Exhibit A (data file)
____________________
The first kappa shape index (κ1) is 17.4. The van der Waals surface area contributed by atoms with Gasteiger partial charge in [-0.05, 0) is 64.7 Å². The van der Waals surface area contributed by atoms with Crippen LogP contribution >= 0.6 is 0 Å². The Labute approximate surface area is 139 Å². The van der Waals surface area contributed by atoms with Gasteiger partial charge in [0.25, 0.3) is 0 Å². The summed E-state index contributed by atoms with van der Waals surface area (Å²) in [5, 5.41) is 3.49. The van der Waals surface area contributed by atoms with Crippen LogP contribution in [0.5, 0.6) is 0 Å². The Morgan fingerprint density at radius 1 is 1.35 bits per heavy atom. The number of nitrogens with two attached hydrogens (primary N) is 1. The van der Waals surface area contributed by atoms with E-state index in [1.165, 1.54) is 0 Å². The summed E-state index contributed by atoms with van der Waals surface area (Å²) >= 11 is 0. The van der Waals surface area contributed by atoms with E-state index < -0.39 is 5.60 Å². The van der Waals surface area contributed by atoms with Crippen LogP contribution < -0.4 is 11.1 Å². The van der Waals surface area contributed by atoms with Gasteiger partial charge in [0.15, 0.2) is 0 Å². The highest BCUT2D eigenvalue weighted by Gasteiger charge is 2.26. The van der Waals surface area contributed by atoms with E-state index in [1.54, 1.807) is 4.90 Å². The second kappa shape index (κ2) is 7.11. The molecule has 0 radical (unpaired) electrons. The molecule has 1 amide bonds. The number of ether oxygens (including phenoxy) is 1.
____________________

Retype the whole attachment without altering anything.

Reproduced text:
The first kappa shape index (κ1) is 17.4. The van der Waals surface area contributed by atoms with Gasteiger partial charge in [-0.05, 0) is 64.7 Å². The van der Waals surface area contributed by atoms with Crippen LogP contribution >= 0.6 is 0 Å². The Labute approximate surface area is 139 Å². The van der Waals surface area contributed by atoms with Gasteiger partial charge in [0.25, 0.3) is 0 Å². The summed E-state index contributed by atoms with van der Waals surface area (Å²) in [5, 5.41) is 3.49. The van der Waals surface area contributed by atoms with Crippen LogP contribution in [0.5, 0.6) is 0 Å². The Morgan fingerprint density at radius 1 is 1.35 bits per heavy atom. The number of nitrogens with two attached hydrogens (primary N) is 1. The van der Waals surface area contributed by atoms with E-state index in [1.165, 1.54) is 0 Å². The summed E-state index contributed by atoms with van der Waals surface area (Å²) >= 11 is 0. The van der Waals surface area contributed by atoms with E-state index < -0.39 is 5.60 Å². The van der Waals surface area contributed by atoms with Crippen LogP contribution < -0.4 is 11.1 Å². The van der Waals surface area contributed by atoms with Gasteiger partial charge in [0.15, 0.2) is 0 Å². The highest BCUT2D eigenvalue weighted by Gasteiger charge is 2.26. The van der Waals surface area contributed by atoms with E-state index in [1.54, 1.807) is 4.90 Å². The second kappa shape index (κ2) is 7.11. The molecule has 0 radical (unpaired) electrons. The molecule has 1 amide bonds. The number of ether oxygens (including phenoxy) is 1.